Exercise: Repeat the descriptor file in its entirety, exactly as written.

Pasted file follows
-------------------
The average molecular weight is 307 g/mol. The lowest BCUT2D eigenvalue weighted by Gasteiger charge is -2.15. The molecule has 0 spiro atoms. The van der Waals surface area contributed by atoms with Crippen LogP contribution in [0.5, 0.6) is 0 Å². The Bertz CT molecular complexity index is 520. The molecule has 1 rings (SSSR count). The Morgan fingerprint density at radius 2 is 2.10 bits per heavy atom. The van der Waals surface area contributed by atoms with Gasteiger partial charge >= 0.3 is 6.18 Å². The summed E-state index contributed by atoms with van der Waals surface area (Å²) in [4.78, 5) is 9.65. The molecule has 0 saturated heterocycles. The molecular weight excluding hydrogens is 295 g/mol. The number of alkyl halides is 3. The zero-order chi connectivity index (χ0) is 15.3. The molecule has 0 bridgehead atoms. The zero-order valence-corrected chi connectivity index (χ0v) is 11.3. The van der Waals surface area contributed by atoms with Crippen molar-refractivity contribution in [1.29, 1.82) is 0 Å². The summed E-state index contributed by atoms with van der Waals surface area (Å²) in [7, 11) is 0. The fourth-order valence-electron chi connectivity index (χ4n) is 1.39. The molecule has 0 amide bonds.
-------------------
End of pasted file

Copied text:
The average molecular weight is 307 g/mol. The lowest BCUT2D eigenvalue weighted by Gasteiger charge is -2.15. The molecule has 0 spiro atoms. The van der Waals surface area contributed by atoms with Crippen LogP contribution in [0.5, 0.6) is 0 Å². The Bertz CT molecular complexity index is 520. The molecule has 1 rings (SSSR count). The Morgan fingerprint density at radius 2 is 2.10 bits per heavy atom. The van der Waals surface area contributed by atoms with Gasteiger partial charge >= 0.3 is 6.18 Å². The summed E-state index contributed by atoms with van der Waals surface area (Å²) in [4.78, 5) is 9.65. The molecule has 0 saturated heterocycles. The molecular weight excluding hydrogens is 295 g/mol. The number of alkyl halides is 3. The zero-order chi connectivity index (χ0) is 15.3. The molecule has 0 bridgehead atoms. The zero-order valence-corrected chi connectivity index (χ0v) is 11.3. The van der Waals surface area contributed by atoms with Crippen molar-refractivity contribution in [1.29, 1.82) is 0 Å². The summed E-state index contributed by atoms with van der Waals surface area (Å²) in [7, 11) is 0. The fourth-order valence-electron chi connectivity index (χ4n) is 1.39. The molecule has 0 amide bonds.